The Sharing Economy: Monetize Your Life
1995 EBay creates a global market for everyone’s old crap.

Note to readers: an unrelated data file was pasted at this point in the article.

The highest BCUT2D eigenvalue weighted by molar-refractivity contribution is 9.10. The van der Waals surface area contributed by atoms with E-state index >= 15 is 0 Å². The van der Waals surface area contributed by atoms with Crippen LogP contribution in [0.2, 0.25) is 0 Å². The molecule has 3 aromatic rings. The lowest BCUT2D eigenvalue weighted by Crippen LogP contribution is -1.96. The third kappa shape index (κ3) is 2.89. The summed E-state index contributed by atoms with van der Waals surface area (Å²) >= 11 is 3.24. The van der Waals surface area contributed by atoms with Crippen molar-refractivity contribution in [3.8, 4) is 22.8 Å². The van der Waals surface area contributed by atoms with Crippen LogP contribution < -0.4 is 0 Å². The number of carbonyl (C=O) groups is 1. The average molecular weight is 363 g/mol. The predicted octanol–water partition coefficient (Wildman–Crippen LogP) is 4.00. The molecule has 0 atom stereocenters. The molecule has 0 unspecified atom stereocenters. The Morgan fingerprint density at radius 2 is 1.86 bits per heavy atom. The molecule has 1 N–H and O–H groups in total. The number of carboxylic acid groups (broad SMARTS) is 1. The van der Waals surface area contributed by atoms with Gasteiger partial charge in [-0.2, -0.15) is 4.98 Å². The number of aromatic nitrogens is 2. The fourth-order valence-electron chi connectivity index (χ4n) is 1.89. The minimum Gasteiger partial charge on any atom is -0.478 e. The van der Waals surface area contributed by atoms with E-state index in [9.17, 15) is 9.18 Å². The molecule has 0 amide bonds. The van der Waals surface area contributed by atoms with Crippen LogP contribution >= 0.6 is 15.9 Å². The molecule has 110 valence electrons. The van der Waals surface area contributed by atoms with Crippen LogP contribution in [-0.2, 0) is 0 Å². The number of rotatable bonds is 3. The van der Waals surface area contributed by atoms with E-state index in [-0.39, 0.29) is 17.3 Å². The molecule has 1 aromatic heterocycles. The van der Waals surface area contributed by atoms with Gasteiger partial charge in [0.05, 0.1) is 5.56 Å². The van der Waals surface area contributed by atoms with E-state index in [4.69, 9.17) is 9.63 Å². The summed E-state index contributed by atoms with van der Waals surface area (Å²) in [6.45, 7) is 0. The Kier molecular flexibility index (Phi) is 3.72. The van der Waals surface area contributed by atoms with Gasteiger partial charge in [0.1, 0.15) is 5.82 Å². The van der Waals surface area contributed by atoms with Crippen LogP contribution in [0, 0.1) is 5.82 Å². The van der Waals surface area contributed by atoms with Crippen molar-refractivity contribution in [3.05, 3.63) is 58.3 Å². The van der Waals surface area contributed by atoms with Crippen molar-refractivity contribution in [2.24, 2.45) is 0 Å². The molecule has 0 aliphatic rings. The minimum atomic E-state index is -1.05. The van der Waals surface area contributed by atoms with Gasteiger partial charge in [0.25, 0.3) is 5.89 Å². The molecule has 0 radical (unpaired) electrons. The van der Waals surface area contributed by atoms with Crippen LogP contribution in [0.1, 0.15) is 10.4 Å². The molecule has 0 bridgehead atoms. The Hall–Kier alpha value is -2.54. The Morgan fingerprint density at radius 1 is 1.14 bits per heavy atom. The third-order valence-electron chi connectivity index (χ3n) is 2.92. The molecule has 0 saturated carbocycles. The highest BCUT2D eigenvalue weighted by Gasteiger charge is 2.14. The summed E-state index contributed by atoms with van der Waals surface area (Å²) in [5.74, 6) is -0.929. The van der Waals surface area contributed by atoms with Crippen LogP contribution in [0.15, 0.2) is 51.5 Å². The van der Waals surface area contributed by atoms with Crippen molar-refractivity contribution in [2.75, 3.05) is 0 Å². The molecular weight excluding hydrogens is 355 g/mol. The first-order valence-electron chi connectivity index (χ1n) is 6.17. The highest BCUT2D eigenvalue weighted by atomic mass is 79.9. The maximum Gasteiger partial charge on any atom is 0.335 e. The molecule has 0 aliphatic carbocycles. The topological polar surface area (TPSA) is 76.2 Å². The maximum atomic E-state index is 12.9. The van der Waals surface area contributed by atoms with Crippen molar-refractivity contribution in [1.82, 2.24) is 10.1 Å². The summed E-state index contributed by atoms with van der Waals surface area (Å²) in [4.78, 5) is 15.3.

The world’s first online bazaar, EBay gave people a way to sell their worn clothes and family heirlooms. Craig Newmark expanded on it the following year, when his e-mailed buy-and-sell newsletter became the website Craigslist. Then more entrepreneurs riffed on the idea. Elance, founded in 1999, let professionals sell their skills. Etsy (2005) gave artists a hub for their homemade designs. Suddenly people were parceling out time and resources in all sorts of ways. Airbnb (2008) let homeowners quickly rent to strangers; Uber (2009), Lyft, Zipcar, and many others made buying a ride a cinch. In the smartphone era, it became easy to exchange assets on the go. Finally, Silicon Valley gave the whole thing a name: the sharing economy. There isn’t a ton of sharing in the traditional sense, but with venture capital flooding the industry, there are few resources you can’t find on one of these sites. Uber’s runaway growth and $40 billion valuation shows that the opportunity for new companies is real. As you can see, some other sharing-economy ideas seem like more of a stretch.